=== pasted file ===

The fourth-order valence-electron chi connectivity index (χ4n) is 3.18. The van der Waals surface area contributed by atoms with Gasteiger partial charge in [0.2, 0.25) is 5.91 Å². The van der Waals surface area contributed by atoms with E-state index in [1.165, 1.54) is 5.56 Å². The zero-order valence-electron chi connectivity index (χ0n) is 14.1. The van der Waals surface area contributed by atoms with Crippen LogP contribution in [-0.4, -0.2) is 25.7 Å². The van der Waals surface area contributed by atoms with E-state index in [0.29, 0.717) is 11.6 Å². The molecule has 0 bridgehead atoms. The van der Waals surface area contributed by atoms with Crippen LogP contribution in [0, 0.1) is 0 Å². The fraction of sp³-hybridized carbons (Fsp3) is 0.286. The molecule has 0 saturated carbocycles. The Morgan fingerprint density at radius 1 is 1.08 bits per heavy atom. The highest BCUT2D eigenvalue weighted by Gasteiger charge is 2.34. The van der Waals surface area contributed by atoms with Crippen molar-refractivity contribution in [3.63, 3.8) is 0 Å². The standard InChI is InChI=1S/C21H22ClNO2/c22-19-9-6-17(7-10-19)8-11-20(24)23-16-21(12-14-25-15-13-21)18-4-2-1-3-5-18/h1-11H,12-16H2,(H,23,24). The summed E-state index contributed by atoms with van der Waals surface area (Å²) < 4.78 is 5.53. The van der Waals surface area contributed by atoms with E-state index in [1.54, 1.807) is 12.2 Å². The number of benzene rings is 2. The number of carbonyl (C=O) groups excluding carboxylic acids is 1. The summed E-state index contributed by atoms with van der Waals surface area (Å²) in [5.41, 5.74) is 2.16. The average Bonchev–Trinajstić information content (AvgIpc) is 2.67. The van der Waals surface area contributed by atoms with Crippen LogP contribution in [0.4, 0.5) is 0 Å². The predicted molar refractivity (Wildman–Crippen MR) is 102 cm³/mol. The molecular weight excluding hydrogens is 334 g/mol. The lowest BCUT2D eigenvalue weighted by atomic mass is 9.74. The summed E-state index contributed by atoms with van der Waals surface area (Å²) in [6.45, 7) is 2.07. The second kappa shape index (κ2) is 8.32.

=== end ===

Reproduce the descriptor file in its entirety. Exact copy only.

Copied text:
The fourth-order valence-electron chi connectivity index (χ4n) is 3.18. The van der Waals surface area contributed by atoms with Gasteiger partial charge in [0.2, 0.25) is 5.91 Å². The van der Waals surface area contributed by atoms with E-state index in [1.165, 1.54) is 5.56 Å². The zero-order valence-electron chi connectivity index (χ0n) is 14.1. The van der Waals surface area contributed by atoms with Crippen LogP contribution in [-0.4, -0.2) is 25.7 Å². The van der Waals surface area contributed by atoms with E-state index in [0.29, 0.717) is 11.6 Å². The molecule has 0 bridgehead atoms. The van der Waals surface area contributed by atoms with Crippen LogP contribution in [0, 0.1) is 0 Å². The fraction of sp³-hybridized carbons (Fsp3) is 0.286. The molecule has 0 saturated carbocycles. The Morgan fingerprint density at radius 1 is 1.08 bits per heavy atom. The highest BCUT2D eigenvalue weighted by Gasteiger charge is 2.34. The van der Waals surface area contributed by atoms with Crippen molar-refractivity contribution in [3.63, 3.8) is 0 Å². The standard InChI is InChI=1S/C21H22ClNO2/c22-19-9-6-17(7-10-19)8-11-20(24)23-16-21(12-14-25-15-13-21)18-4-2-1-3-5-18/h1-11H,12-16H2,(H,23,24). The summed E-state index contributed by atoms with van der Waals surface area (Å²) < 4.78 is 5.53. The van der Waals surface area contributed by atoms with E-state index in [1.54, 1.807) is 12.2 Å². The number of benzene rings is 2. The number of carbonyl (C=O) groups excluding carboxylic acids is 1. The summed E-state index contributed by atoms with van der Waals surface area (Å²) in [5.41, 5.74) is 2.16. The average Bonchev–Trinajstić information content (AvgIpc) is 2.67. The van der Waals surface area contributed by atoms with Crippen LogP contribution in [0.4, 0.5) is 0 Å². The predicted molar refractivity (Wildman–Crippen MR) is 102 cm³/mol. The molecular weight excluding hydrogens is 334 g/mol. The lowest BCUT2D eigenvalue weighted by atomic mass is 9.74. The summed E-state index contributed by atoms with van der Waals surface area (Å²) in [6.45, 7) is 2.07. The second kappa shape index (κ2) is 8.32.